Duncan debuted with a flourish, leading the 2015 Hillsboro Hops to the Northwest League title, the franchise's second straight championship in just its third year of existence.
Offseason MiLB include
"You can't ask for any better place to go play short-season baseball than Hillsboro," Duncan said. "What they've got going in Hillsboro is one-of-a-kind. It's a Major League media market over there with no baseball team. They pack out the place. They know baseball, and they do it right."
On a staff with Drabek and with a roster bolstered by that year's first overall selection, shortstop Dansby Swanson and right-hander Taylor Clarke -- now the D-backs' No. 3 prospect -- Duncan jumped into his managerial career with immediate success.
"I've heard Tony La Russa say it before, heard a lot of people say it before," he said. "Sometimes the manager is only as good as the players. I was only as good as the players and the coaches around me. You couldn't have asked for a better first year."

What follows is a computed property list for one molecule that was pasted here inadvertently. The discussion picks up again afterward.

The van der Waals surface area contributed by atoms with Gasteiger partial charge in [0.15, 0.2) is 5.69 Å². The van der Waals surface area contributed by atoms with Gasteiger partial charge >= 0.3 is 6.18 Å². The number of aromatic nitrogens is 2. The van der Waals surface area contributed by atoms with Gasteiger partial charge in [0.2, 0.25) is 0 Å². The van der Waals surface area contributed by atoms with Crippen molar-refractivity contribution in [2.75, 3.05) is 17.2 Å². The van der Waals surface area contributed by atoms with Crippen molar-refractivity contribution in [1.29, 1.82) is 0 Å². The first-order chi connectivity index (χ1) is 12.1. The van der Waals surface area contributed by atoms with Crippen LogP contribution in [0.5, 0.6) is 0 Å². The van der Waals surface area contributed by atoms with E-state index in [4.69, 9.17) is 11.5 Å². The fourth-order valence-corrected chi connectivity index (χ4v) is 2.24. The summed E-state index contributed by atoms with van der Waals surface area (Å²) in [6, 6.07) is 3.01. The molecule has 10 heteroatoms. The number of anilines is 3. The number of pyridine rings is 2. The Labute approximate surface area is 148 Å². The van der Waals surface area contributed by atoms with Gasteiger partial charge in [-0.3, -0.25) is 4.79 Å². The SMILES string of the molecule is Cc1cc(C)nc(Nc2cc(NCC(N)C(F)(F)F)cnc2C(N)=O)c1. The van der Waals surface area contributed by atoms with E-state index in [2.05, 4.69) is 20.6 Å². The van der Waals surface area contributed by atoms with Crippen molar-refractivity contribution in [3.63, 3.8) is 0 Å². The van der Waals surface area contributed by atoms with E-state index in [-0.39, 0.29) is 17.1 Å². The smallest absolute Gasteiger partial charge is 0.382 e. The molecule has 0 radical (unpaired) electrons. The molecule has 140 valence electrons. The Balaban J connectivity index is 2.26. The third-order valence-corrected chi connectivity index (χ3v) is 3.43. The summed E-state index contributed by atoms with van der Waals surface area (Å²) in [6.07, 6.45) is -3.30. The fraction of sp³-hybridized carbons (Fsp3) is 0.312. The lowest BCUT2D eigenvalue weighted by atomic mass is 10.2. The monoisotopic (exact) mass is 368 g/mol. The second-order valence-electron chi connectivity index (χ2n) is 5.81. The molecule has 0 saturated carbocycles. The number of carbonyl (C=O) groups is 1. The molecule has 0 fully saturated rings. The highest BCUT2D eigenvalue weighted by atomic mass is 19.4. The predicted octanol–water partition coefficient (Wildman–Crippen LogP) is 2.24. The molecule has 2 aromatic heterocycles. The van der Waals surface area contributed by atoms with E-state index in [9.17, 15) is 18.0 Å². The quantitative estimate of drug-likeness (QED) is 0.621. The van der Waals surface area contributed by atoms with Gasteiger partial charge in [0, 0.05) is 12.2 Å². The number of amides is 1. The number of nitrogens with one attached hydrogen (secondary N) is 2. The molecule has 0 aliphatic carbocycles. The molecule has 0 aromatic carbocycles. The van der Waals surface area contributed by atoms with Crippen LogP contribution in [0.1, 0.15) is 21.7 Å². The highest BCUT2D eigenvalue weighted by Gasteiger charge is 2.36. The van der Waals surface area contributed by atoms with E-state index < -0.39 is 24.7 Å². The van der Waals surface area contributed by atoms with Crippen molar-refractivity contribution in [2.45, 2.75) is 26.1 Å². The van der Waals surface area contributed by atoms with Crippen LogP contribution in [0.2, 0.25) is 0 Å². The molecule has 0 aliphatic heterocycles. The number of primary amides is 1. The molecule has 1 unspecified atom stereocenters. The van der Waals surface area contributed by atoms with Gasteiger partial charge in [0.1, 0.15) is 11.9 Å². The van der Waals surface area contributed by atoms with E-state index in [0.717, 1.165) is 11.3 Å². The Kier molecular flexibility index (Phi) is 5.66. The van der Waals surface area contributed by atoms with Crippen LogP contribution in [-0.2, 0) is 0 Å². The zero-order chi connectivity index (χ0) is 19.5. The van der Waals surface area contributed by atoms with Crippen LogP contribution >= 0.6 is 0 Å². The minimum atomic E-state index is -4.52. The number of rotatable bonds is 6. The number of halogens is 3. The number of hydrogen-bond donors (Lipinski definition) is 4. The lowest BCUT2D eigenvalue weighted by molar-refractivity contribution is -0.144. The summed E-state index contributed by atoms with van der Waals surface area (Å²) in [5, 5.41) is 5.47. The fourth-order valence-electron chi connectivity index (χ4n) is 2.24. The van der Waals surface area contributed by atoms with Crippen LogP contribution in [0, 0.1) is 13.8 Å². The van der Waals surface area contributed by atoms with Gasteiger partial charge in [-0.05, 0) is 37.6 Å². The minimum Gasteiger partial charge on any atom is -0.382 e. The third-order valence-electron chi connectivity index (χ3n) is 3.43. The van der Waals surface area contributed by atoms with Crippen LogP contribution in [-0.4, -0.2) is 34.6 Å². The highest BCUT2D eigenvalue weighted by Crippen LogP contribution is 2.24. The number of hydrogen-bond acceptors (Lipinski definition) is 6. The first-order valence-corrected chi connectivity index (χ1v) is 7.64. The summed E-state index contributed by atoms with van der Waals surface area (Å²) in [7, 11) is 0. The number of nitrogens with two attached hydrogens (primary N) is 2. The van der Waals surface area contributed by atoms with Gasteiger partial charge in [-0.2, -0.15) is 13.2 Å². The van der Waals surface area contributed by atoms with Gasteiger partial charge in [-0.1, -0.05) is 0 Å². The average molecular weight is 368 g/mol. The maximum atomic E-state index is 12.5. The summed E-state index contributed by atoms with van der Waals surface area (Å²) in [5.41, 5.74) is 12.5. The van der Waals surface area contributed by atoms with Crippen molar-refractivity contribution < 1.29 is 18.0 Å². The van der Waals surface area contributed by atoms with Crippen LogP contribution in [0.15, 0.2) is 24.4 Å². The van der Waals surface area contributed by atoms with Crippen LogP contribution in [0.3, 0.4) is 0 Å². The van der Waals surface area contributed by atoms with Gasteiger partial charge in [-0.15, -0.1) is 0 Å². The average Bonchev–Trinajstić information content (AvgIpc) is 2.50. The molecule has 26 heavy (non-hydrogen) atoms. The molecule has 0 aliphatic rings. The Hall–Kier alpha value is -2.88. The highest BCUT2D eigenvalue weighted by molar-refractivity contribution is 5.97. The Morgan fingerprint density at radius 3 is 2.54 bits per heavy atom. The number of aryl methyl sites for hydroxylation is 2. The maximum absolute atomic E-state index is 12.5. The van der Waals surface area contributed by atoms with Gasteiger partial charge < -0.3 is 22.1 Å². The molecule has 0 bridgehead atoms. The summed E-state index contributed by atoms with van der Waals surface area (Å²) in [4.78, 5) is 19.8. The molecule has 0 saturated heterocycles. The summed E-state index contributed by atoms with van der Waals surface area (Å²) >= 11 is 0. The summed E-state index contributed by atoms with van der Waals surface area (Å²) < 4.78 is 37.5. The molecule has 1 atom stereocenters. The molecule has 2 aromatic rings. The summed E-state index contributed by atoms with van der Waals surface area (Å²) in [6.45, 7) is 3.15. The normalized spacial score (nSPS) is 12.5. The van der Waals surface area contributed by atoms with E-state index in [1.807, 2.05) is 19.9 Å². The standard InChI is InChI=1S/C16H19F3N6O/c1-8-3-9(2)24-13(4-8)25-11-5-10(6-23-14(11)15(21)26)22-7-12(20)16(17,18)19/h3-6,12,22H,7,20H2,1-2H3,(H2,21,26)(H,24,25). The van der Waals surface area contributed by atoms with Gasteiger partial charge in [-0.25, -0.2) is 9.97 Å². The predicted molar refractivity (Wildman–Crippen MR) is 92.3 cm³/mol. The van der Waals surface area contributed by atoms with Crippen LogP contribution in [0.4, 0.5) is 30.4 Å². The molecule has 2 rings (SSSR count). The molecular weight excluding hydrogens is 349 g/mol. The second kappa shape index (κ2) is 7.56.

Another playoff appearance for the Hops in 2016 led to Duncan's promotion to Visalia last year, and he jumped over the Class A level straight to Class A Advanced, where he could employ a wider focus on his team.
"When you're playing a short season, it's a sprint to the finish," he said. "It's extremely quick. You really have a chance to slow the process down for these guys in a full season and really focus on development, focus on the little steps that they need to take to where they want to go in the end."
The Rawhide pitching staff led the California League with a combined 3.79 ERA and finished the year 69-71, missing a playoff spot by three games in the North Division's first half and two in the second half. The full-season perch also provided Duncan an opportunity to utilize more resources in his team's development.